The Nordic Africa Institute


Multi-Party Politics and Election Violence: Structural and Proximate Challenges Found outside the Electoral Cycle

Started • 01 January 2012
Ended • 01 January 2013

Researcher: Eldridge Adolfo, Conflict cluster

Since the (re-)introduction of multiparty politics in Africa in the early 1990s, electoral competition for state power has become the norm and most African states have since held more than three successive elections. While the frequency of elections has generated a sense of optimism for multiparty politics, a worrying trend of increasing election-related violent conflict that threatens democracy, peace and stability has emerged.

The factors that propel such violence are multifaceted and diverse ranging from flawed or failed elections to structural issues such as poor governance, exclusionary political practices, the socio-economic uncertainties of losing political power and the challenges associated with partial democracies, to name but a few. However, it is the structural challenges that are often found outside the electoral cycle that create the potential for electoral violence, with elections either precipitating political disputes or escalating simmering tensions and acting as a trigger to violent conflict.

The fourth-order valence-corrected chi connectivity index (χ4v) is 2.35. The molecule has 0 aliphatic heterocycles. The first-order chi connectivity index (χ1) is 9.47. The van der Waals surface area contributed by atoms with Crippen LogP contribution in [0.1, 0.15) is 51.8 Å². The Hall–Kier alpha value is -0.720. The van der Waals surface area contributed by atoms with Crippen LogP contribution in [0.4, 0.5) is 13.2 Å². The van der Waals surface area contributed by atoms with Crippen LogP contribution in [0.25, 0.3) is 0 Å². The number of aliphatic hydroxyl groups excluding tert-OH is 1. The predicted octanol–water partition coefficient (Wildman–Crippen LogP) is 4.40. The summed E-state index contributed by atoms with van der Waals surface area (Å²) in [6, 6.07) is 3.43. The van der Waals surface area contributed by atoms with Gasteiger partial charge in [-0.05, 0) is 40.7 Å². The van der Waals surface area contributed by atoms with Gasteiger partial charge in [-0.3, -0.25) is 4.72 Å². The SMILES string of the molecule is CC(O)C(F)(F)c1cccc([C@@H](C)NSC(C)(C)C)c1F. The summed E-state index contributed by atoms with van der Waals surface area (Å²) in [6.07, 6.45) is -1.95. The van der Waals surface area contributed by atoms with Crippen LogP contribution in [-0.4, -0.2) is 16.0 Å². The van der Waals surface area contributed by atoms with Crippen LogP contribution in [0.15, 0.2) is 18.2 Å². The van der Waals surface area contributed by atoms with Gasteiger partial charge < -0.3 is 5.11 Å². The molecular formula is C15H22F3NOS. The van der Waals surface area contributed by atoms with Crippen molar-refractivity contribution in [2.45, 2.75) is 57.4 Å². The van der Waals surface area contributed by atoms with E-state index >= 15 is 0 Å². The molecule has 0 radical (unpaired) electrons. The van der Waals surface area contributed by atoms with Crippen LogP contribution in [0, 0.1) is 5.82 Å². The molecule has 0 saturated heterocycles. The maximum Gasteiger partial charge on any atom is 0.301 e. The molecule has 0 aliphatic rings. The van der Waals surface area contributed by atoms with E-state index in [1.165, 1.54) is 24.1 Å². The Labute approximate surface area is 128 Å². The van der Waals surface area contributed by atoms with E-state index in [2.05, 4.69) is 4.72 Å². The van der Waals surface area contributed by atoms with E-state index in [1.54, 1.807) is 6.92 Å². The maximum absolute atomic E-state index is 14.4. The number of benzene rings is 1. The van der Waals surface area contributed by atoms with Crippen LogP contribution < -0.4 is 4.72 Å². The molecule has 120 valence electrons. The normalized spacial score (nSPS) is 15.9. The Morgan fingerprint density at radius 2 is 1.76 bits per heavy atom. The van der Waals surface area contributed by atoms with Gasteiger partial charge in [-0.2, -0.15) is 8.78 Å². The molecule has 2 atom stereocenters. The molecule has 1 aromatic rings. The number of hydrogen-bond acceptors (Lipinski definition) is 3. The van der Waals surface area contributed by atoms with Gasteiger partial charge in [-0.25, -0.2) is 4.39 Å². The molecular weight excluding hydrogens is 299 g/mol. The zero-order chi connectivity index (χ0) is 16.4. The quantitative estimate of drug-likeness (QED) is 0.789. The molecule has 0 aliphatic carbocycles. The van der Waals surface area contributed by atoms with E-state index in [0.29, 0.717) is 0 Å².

In Zimbabwe, the Southern African Development Community (SADC) brokered Global Political Agreement (GPA), signed in 2009 by the three main political parties in Zimbabwe, expired in February 2011, and has since been extended without fulfilling any of its benchmarks. This has coincided with the continued polarisation of the political parties (both intra and inter), and the intensified struggle among ZANU-PF barons and security sector chiefs to take over from President Mugabe. As a consequence, the constitutional referendum and general elections to take place before June 2013 are expected to provide serious challenges to Zimbabwe's security and future development.

The tendency for last minute or ex post facto attention to conflict prevention is not strategic and insufficient for managing the complex dynamics and causes of electoral conflict. Thus, the research aims to clearly identify and define the various structural challenges - political, security and socio-economic - their nuances, their interlinkages and the proximate risks they present within the Zimbabwean crisis. Strategies to engage such challenges will be developed. The research will be carried out through a combination of desk research, surveys and interviews, and will to contribute to the literature on the challenges faced by countries going through the transition to multiparty democracy.